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Dementia activity: How to create a memory book

Everyone has a unique story to tell. When caring for someone with dementia creating and recording a person's life story is central to quality dementia care.

A story board or a mini sketch of a loved one's life is just one of the ways family members can provide nursing care staff with information to develop meaningful activities and conversations.

Family members often find it difficult to come up with things to say when they visit a loved one with dementia in an aged care home. Long silences can mean many visits are cut short. Recording a loved one's life on film, in a family album or in a memory book can also be a touching and memorable way of creating a lifelong legacy for your loved one.

Nursing staff who have a deeper understanding of a person's history, culture and relationships will be more likely to understand and manage a change in a person's behaviour or mood. It's also a nice activity to do with a loved one and other family members.

What do you need to create a life story? Start by collecting information about a person's:

  • previous occupations
  • domestic interests
  • family members
  • hobbies
  • habits
  • pets
  • personal accomplishments
  • past holidays
  • religious and cultural affiliations
  • school memories.

You can create a story board by pasting old photos or cut outs of magazines, coupons, old tickets and paraphernalia in a memory album or cork board. Remember to label pages with familiar names of family members, friends, places or events to prompt conversation. 

This video shows you how to make a memory book. 


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Lara Caughey wrote 1 year 36 weeks ago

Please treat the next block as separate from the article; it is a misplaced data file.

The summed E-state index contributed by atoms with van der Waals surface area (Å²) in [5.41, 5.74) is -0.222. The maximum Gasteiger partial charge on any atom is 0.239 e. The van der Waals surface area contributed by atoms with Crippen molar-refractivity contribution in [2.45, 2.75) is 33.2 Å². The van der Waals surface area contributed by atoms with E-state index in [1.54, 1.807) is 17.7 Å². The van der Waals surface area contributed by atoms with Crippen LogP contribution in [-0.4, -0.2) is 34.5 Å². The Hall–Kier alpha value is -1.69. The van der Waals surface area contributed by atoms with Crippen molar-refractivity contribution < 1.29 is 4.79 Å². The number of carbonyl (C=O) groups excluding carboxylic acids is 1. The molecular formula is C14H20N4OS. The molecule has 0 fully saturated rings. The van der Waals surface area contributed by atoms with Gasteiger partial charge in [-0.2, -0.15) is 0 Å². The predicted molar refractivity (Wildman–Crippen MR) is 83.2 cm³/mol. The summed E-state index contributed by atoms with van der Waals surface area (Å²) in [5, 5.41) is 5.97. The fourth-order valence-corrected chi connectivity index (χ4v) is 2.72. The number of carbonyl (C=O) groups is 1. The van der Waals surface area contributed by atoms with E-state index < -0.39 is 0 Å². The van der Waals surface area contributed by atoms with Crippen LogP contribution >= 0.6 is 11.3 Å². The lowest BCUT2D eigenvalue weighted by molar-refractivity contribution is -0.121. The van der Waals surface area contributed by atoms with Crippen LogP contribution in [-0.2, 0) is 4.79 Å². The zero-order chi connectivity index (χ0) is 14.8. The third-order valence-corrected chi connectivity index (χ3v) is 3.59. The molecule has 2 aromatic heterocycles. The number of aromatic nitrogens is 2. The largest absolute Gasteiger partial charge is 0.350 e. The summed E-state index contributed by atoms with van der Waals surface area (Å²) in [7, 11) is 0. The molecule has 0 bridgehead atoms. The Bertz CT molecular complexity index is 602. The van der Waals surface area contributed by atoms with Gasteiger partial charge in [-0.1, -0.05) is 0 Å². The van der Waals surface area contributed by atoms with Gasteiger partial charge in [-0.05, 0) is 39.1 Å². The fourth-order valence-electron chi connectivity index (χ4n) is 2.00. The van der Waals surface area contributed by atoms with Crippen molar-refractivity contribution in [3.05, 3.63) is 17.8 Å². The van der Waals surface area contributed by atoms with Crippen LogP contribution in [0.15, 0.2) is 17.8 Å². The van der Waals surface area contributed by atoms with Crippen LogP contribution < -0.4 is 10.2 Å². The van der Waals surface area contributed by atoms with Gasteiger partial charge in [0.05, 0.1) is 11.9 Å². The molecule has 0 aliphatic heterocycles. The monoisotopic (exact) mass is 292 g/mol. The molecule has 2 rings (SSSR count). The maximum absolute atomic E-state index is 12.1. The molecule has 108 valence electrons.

Digital storytelling is also an avenue of recounting a person's life and is being used at an aged care service in Nundah called Zion Lutheran Home. Please read on: Digital storytelling Brisbane retirees have become techno savvy, sharing their life stories online and reminiscing through digital technology at Zion Lutheran Home, Nundah through Place Stories. The web-based initiative has been used by around 20 residents to bring their memories to life and empower them capturing their life achievements through text, video, audio and photographs. The interactive web-based technology enabled resident and sailor Don Thompson, who claimed fourth place at the Brisbane to Gladstone boat race in 1982, to show what he has achieved in his life and share this with others. “My family were very pleased [about my story being shared] and they appreciated it is not easy to sail a boat, especially a 10.6m catamaran,” he said. Don believed it was important “to share your story and inspire other people to live their dreams. It’s been great fun.” Zion Lutheran Home General Manager Maria Mulheran said digital stories have made a huge difference to lives of the residents involved. “It’s a way for us to connect, share their lives and celebrate,” she said. Maria said the technology allowed interesting stories to be told capturing the lives of some remarkable people. One example is Zion resident Jean Klier who worked in Papua New Guinea as a missionary teacher. Another, Darryl Gatley was the first trainer for Queensland Rugby League. Also, Elizabeth Evans Thomas was born in Shanghai, captured in a prison camp during the war and developed a love of reading. Maria said Place Stories unveiled the tales of people which needed to be told as a testament to their lives. Neal is passionate about his fledgling initiative which is a joint partnership between Zion Lutheran Home and Feral Arts. In 2003, Neal was honoured with the Australia Council’s Ros Bower Award for his contribution to the disability, health and community sectors. After completing a fellowship in London in 2008 focusing on reminiscent and oral history work Neal looked for an aged care service that was interested in creative ageing, and found Zion. Zion Lutheran Home Lifestyle Coordinator Neal Price received a $5,000 grant from the Australia Council for the Arts Community Partnerships to fund the digital storytelling project. Neal said the Feral Arts storytelling program has become a valuable community resource to share people’s aspirations, culture and life stories. Neal said aged care services using this resource will develop stronger connections to the wider community and within their own networks. “It is a tool to promote, educate and attract an online community and expand residents’ knowledge of new technology,” he said. “I have a deep respect for the residents and it’s a bit like archaeology when I explore residents’ photo albums as I am helping them tell their stories. As you dig deeper you find all sorts of connections to past events; some private and some public events of national significance.” For more information visit!v=stories Visit

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